Pre-WAR, you saw walkers only in very specific archetypes. It was good -- they were powerful cards that got really good in specific decks. Post-WAR, we now have a walker for just about every archetype. Even Burn can run the uncommon Tibalt -- even though it's too slow for modern.
The 36 walkers we got in WAR plus the fact that we are getting 5+ walkers(10+ if you count planeswalker decks) each core set means that we are getting a huge amount of new walkers. In fact, Walkers have taken over the game almost as much as Companions did -- Walkers have just been around longer.
4 days ago
In this Tumblr post, a user asked Mark Rosewater if it would be possible to have a set that did not contain any planeswalkers, but Rosewater responded that planeswalkers are the most popular card type in this game, so such a set would be unlikely.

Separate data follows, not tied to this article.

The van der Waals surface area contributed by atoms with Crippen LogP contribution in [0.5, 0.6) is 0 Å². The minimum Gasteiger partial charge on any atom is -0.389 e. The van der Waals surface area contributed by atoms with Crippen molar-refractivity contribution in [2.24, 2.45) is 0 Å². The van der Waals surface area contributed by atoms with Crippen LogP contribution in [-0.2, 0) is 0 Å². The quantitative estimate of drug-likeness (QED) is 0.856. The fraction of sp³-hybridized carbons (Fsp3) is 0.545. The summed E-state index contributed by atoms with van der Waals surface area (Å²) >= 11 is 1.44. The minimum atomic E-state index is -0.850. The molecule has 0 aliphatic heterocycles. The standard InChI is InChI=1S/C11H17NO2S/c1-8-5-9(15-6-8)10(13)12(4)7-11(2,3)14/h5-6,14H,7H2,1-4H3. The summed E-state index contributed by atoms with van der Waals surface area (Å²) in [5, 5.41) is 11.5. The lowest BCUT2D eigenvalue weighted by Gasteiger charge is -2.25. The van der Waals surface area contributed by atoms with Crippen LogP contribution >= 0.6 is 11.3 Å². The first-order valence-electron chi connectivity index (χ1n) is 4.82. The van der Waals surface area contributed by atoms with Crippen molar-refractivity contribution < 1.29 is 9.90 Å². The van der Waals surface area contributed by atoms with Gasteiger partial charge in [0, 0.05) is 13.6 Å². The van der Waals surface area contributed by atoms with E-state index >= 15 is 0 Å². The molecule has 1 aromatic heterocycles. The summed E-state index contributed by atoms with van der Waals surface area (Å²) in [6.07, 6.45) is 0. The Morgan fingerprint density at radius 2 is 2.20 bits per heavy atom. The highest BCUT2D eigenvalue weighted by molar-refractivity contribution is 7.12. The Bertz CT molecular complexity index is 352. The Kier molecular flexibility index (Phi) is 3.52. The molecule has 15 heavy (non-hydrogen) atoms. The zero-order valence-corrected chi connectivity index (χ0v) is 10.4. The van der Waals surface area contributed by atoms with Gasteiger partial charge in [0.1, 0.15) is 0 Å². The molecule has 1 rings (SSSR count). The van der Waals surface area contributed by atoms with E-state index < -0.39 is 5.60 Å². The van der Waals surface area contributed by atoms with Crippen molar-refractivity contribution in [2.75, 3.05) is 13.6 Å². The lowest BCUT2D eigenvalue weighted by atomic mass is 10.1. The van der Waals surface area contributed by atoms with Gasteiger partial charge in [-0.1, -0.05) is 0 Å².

Why are planeswalkers so popular? Is it because they are so powerful, requiring only a single payment of mana, and then being capable of being used multiple times? I think that they were an interesting addition to the game, but they frankly have warped the game around themselves, and I feel that WotC is not doing enough to ensure that they are not overpowered. The fact that damage-dealing spells can now target them and the fact that there are a greater number of destruction spells that can affect them are both great, but WotC really should never have allowed planeswalkers such as Jace, the Mind Sculptor, Oko, Thief of Crowns, or Teferi, Master of Time (all of whom are blue, by coincidence) to be printed without major adjustments (I personally feel that having a mana cost of greater would have made Jace and Teferi balanced and changing Oko's second ability to a negative loyalty ability would have made him perfect).